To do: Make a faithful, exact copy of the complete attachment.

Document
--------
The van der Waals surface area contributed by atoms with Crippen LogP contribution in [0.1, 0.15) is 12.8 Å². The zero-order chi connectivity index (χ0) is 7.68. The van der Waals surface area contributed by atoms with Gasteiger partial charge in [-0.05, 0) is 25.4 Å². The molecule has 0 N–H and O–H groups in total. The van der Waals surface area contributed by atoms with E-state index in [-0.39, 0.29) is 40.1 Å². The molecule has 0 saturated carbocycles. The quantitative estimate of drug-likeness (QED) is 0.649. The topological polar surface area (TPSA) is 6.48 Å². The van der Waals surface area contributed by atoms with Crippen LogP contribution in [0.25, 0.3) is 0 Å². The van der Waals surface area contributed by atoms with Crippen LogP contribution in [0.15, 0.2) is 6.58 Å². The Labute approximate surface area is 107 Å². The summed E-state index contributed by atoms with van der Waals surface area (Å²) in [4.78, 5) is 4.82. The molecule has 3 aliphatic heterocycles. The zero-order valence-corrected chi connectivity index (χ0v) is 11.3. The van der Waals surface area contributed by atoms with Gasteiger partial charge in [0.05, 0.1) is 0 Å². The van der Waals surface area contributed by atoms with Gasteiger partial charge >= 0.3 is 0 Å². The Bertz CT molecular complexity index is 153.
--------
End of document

The van der Waals surface area contributed by atoms with Crippen LogP contribution in [0.1, 0.15) is 12.8 Å². The zero-order chi connectivity index (χ0) is 7.68. The van der Waals surface area contributed by atoms with Gasteiger partial charge in [-0.05, 0) is 25.4 Å². The molecule has 0 N–H and O–H groups in total. The van der Waals surface area contributed by atoms with E-state index in [-0.39, 0.29) is 40.1 Å². The molecule has 0 saturated carbocycles. The quantitative estimate of drug-likeness (QED) is 0.649. The topological polar surface area (TPSA) is 6.48 Å². The van der Waals surface area contributed by atoms with Crippen LogP contribution in [0.25, 0.3) is 0 Å². The van der Waals surface area contributed by atoms with Crippen LogP contribution in [0.15, 0.2) is 6.58 Å². The Labute approximate surface area is 107 Å². The summed E-state index contributed by atoms with van der Waals surface area (Å²) in [4.78, 5) is 4.82. The molecule has 3 aliphatic heterocycles. The zero-order valence-corrected chi connectivity index (χ0v) is 11.3. The van der Waals surface area contributed by atoms with Gasteiger partial charge in [0.05, 0.1) is 0 Å². The van der Waals surface area contributed by atoms with Gasteiger partial charge >= 0.3 is 0 Å². The Bertz CT molecular complexity index is 153.